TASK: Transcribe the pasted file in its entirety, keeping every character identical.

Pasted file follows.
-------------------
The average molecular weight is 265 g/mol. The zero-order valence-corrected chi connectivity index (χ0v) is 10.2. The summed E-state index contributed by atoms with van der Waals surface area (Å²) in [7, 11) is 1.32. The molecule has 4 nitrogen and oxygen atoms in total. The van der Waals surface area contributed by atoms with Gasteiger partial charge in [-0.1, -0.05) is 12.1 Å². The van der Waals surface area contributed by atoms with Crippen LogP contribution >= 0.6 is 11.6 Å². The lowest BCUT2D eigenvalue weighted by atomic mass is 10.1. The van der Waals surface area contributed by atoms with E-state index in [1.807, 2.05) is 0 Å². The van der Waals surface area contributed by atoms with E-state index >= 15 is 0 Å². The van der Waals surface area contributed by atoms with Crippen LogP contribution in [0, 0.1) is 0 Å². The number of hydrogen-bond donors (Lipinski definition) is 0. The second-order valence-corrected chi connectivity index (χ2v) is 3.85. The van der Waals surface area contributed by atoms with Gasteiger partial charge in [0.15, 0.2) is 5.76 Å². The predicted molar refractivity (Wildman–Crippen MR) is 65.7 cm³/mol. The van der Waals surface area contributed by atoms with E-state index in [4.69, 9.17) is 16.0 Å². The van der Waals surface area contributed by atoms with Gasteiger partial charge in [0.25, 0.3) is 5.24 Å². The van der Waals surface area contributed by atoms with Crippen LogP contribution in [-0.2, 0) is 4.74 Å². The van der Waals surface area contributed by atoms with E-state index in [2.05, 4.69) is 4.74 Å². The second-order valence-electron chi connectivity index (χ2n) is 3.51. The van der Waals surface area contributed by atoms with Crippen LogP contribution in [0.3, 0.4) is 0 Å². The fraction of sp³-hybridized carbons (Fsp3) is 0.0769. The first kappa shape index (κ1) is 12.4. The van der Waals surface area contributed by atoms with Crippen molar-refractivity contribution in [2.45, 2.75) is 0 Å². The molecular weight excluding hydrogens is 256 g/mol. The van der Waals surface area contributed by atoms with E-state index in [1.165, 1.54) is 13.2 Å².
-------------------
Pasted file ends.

The average molecular weight is 265 g/mol. The zero-order valence-corrected chi connectivity index (χ0v) is 10.2. The summed E-state index contributed by atoms with van der Waals surface area (Å²) in [7, 11) is 1.32. The molecule has 4 nitrogen and oxygen atoms in total. The van der Waals surface area contributed by atoms with Gasteiger partial charge in [-0.1, -0.05) is 12.1 Å². The van der Waals surface area contributed by atoms with Crippen LogP contribution >= 0.6 is 11.6 Å². The lowest BCUT2D eigenvalue weighted by atomic mass is 10.1. The van der Waals surface area contributed by atoms with E-state index in [1.807, 2.05) is 0 Å². The van der Waals surface area contributed by atoms with E-state index >= 15 is 0 Å². The van der Waals surface area contributed by atoms with Crippen LogP contribution in [0, 0.1) is 0 Å². The number of hydrogen-bond donors (Lipinski definition) is 0. The second-order valence-corrected chi connectivity index (χ2v) is 3.85. The van der Waals surface area contributed by atoms with Gasteiger partial charge in [0.15, 0.2) is 5.76 Å². The predicted molar refractivity (Wildman–Crippen MR) is 65.7 cm³/mol. The van der Waals surface area contributed by atoms with E-state index in [4.69, 9.17) is 16.0 Å². The van der Waals surface area contributed by atoms with Gasteiger partial charge in [0.25, 0.3) is 5.24 Å². The van der Waals surface area contributed by atoms with Crippen LogP contribution in [-0.2, 0) is 4.74 Å². The van der Waals surface area contributed by atoms with E-state index in [2.05, 4.69) is 4.74 Å². The second-order valence-electron chi connectivity index (χ2n) is 3.51. The van der Waals surface area contributed by atoms with Crippen LogP contribution in [0.3, 0.4) is 0 Å². The fraction of sp³-hybridized carbons (Fsp3) is 0.0769. The first kappa shape index (κ1) is 12.4. The van der Waals surface area contributed by atoms with Crippen molar-refractivity contribution in [2.45, 2.75) is 0 Å². The molecular weight excluding hydrogens is 256 g/mol. The van der Waals surface area contributed by atoms with E-state index in [1.165, 1.54) is 13.2 Å².